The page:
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100 YEARS AGO - April 12, 1912
A GALE of unusual severity swept a large part of the country at the weekend and Milngavie and district received the full brunt of it. A few chimney cans and bill boards were dislodged and numerous accidents involving injury falls were chronicled. The wind blew in gusts so fierce and treacherous that the M&B Herald reported that it was “no uncommon incident for pedestrians to be carried off their feet and thrown violently”, in some cases against passing vehicles.
ON Good Friday the M&B Herald reported that two members of the teaching staff of the Milngavie School “left the ranks of celibacy by entering the matrimonial state”. Miss McLaren, who had been in the infant room for about nine years was presented with a beautiful pair of drawing-room ornaments as a token of esteem and in recognition of the event. She and her husband took up residence in Glasgow. Mr John Linton was presented with a handsome timepiece from his fellow teachers along with their good wishes for a happy and successful married life.
75 YEARS AGO - April 17, 1937
PRELIMINARY work began on plans which, over a period of a year, were due to transform “one of Glasgow’s favourite week-end playgrounds”, Drumclog Moor in Milngavie, into a modern, exclusive residential estate.
A large expanse of the moor, owned by Milngavie Golf Club, and adjacent to the Glasgow Corporation Waterworks Estate on Mugdock Road, had been feud by a new building company. The M&B Herald reported that the “magnificent panoramic view the site commands of all the countryside between the Stockiemuir and the Campsie Fells is one that is well known to thousands of people.”
THE town council agreed to accept an offer of Mr. R. Buchanan, cycle dealer in Milngavie, for one Raleigh all-steel bicycle, at a price of £4 19/6 (19 shillings and sixpence), for the use of the surveyors department. The Burgh Factor also submitted competitive tenders for the supply of portable galvanised dustbins. It was agreed to accept the lowest offer, that of Messrs. Robert Mitchell & Sons, Ltd, Shaftesbury Street Glasgow, at a price of 9/9 each.
50 YEARS AGO - April 13, 1962
EIGHT candidates were due to do battle for four council seats in Milngavie, but in Bearsden it is a case of “as you were”, with the five retiring councillors being returned unopposed. When co-opted to Milngavie Town Council the previous year, Mr John Gilmour indicated that he would serve out the year and would not seek re-election. He stuck to his decision and with, Mr A. Y. Barclay, announced he is retiring from council.
IN a reference to the great success of the Old People’s Spring Fair in which 20 local organisers pooled their organising resources and raised over £800, Provost J. Ogilvie Lennox said at Bearsden Town Council meeting that this was the most outstanding example of the efforts and work of the Town Council over the last four years to encourage the community spirt in Bearsden. The Provost said he could justifiably be proud of what was achieved.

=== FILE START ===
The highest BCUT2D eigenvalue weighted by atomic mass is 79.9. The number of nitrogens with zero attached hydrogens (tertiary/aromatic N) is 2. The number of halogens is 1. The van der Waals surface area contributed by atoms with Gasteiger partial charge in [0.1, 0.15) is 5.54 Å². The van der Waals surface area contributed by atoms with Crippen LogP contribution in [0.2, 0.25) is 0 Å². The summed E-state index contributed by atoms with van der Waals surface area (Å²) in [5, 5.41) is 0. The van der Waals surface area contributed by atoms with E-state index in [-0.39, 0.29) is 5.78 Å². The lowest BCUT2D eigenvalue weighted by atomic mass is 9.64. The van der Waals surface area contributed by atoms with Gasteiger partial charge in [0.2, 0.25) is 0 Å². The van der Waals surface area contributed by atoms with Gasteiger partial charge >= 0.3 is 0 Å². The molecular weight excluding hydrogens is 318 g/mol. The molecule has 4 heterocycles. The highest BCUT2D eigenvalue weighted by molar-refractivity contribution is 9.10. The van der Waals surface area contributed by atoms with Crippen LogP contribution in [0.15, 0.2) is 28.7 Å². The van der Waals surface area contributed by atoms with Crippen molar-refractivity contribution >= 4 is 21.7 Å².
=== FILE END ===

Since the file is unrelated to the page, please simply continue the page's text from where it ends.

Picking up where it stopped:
25 YEARS AGO - April 17, 1987
DISTRIBUTION of EEC milk and butter in the Beardsen area was this week described as a “complete’ shambles”. But members of the council’s health and general purposes committee were at pains to apportion the blame to the local voluntary services who distributed the food. Several district councillors confirmed that they had received complaints from local residents who did not know where and when the milk and butter was being handed out. Provost Ray Robinson said he felt they should write, as a district council, complaining about the system which has been set in motion, but not implying any criticism of the people who dealt with it.
THE body of a local schoolteacher and father of two was found at Drumtian Ford, near Killearn. Mr Frank Marshal (41) of Etive Avenue in Bearsden vanished from Glenwood Secondary School in Castlehill, where he worked, dressed in hiking gear. A keen walker, Mr Marshall was found in the River Endrick at a popular local beauty spot. Following the discovery of the body, police said there were no suspicious circumstances.
10 YEARS AGO April 19 2002
TWO schooolboys were viciously attacked in unprovoked attacks. In the first incident a courting youth needed hospital treatment after he was attacked in Milngavie’s Lennox Park. The 15-year-old’s cowardly attacker approached from behind and struck him on the back of the head with a heavy object. In the second assault, a 14-year-old Bearsden boy was also struck on the back of the head. This attack took place in the middle of a sunny afternoon and residents in the area said it was like a scene from cult movie A Clockwork Orange. The attackers wore identical hats and openly carried weapons, reminiscent of the thugs in the controversial film.
UNDERCOVER police targeted adults who supply alcohol to underage drinkers in Milngavie and Bearsden. Plain clothed officers and uniformed patrols also cracked down on people of all ages who drink in public, in defiance of local bylaws. Six people were arrested for street drinking, but none of these were underage drinkers. Three shopkeepers were also warned as the clampdown got under way. Sergeant Gordon Tavendale, who co-ordinated the operation, said that if shopkeepers are caught selling alcohol to underage customers they are warned. If they step out of line again they get arrested.